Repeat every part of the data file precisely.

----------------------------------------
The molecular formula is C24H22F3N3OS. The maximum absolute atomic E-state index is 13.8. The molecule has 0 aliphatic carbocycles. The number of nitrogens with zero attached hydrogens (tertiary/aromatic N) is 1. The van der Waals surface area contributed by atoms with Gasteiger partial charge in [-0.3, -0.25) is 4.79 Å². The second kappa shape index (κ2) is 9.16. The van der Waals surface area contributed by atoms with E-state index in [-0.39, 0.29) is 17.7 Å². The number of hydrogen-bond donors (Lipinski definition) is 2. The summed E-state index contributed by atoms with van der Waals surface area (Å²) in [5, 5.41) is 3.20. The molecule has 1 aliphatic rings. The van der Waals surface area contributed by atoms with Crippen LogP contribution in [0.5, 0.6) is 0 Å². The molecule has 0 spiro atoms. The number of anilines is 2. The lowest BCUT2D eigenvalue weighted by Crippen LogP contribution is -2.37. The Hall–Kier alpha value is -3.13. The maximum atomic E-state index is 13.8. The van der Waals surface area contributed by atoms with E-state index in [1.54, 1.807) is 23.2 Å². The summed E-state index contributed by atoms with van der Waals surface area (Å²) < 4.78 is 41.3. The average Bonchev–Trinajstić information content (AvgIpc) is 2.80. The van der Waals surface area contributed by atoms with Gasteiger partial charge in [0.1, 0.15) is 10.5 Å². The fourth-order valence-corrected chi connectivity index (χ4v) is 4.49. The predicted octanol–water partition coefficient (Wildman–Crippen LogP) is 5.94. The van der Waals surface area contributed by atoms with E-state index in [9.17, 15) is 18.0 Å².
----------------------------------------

The molecular formula is C24H22F3N3OS. The maximum absolute atomic E-state index is 13.8. The molecule has 0 aliphatic carbocycles. The number of nitrogens with zero attached hydrogens (tertiary/aromatic N) is 1. The van der Waals surface area contributed by atoms with Gasteiger partial charge in [-0.3, -0.25) is 4.79 Å². The second kappa shape index (κ2) is 9.16. The van der Waals surface area contributed by atoms with E-state index in [-0.39, 0.29) is 17.7 Å². The number of hydrogen-bond donors (Lipinski definition) is 2. The summed E-state index contributed by atoms with van der Waals surface area (Å²) in [5, 5.41) is 3.20. The molecule has 1 aliphatic rings. The van der Waals surface area contributed by atoms with Crippen LogP contribution in [0.5, 0.6) is 0 Å². The molecule has 0 spiro atoms. The number of anilines is 2. The lowest BCUT2D eigenvalue weighted by Crippen LogP contribution is -2.37. The Hall–Kier alpha value is -3.13. The maximum atomic E-state index is 13.8. The van der Waals surface area contributed by atoms with E-state index in [1.54, 1.807) is 23.2 Å². The summed E-state index contributed by atoms with van der Waals surface area (Å²) < 4.78 is 41.3. The average Bonchev–Trinajstić information content (AvgIpc) is 2.80. The van der Waals surface area contributed by atoms with Gasteiger partial charge in [0.1, 0.15) is 10.5 Å². The fourth-order valence-corrected chi connectivity index (χ4v) is 4.49. The predicted octanol–water partition coefficient (Wildman–Crippen LogP) is 5.94. The van der Waals surface area contributed by atoms with E-state index in [9.17, 15) is 18.0 Å².